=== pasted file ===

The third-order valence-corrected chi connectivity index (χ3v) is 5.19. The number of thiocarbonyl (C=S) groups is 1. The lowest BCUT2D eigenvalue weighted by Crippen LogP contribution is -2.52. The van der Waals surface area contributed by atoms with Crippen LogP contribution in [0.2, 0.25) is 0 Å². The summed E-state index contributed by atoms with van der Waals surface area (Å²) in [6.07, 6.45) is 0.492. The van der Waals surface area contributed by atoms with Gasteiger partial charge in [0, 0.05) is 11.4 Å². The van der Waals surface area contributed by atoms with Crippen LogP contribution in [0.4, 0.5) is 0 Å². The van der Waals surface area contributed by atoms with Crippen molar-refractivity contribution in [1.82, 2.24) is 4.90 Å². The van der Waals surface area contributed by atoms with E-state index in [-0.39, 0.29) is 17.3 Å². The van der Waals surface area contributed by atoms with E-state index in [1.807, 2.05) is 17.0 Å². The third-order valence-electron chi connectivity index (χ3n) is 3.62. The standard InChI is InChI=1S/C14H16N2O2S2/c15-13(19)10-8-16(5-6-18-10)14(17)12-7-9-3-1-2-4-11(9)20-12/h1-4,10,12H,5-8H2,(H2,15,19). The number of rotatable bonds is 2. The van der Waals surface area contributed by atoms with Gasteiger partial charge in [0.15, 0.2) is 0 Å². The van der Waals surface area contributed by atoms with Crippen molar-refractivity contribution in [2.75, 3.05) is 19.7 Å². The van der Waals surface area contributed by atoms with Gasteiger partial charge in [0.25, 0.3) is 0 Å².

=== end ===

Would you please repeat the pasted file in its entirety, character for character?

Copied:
The third-order valence-corrected chi connectivity index (χ3v) is 5.19. The number of thiocarbonyl (C=S) groups is 1. The lowest BCUT2D eigenvalue weighted by Crippen LogP contribution is -2.52. The van der Waals surface area contributed by atoms with Crippen LogP contribution in [0.2, 0.25) is 0 Å². The summed E-state index contributed by atoms with van der Waals surface area (Å²) in [6.07, 6.45) is 0.492. The van der Waals surface area contributed by atoms with Gasteiger partial charge in [0, 0.05) is 11.4 Å². The van der Waals surface area contributed by atoms with Crippen LogP contribution in [0.4, 0.5) is 0 Å². The van der Waals surface area contributed by atoms with Crippen molar-refractivity contribution in [1.82, 2.24) is 4.90 Å². The van der Waals surface area contributed by atoms with E-state index in [-0.39, 0.29) is 17.3 Å². The van der Waals surface area contributed by atoms with E-state index in [1.807, 2.05) is 17.0 Å². The third-order valence-electron chi connectivity index (χ3n) is 3.62. The standard InChI is InChI=1S/C14H16N2O2S2/c15-13(19)10-8-16(5-6-18-10)14(17)12-7-9-3-1-2-4-11(9)20-12/h1-4,10,12H,5-8H2,(H2,15,19). The number of rotatable bonds is 2. The van der Waals surface area contributed by atoms with Gasteiger partial charge in [0.15, 0.2) is 0 Å². The van der Waals surface area contributed by atoms with Crippen molar-refractivity contribution in [2.75, 3.05) is 19.7 Å². The van der Waals surface area contributed by atoms with Gasteiger partial charge in [0.25, 0.3) is 0 Å².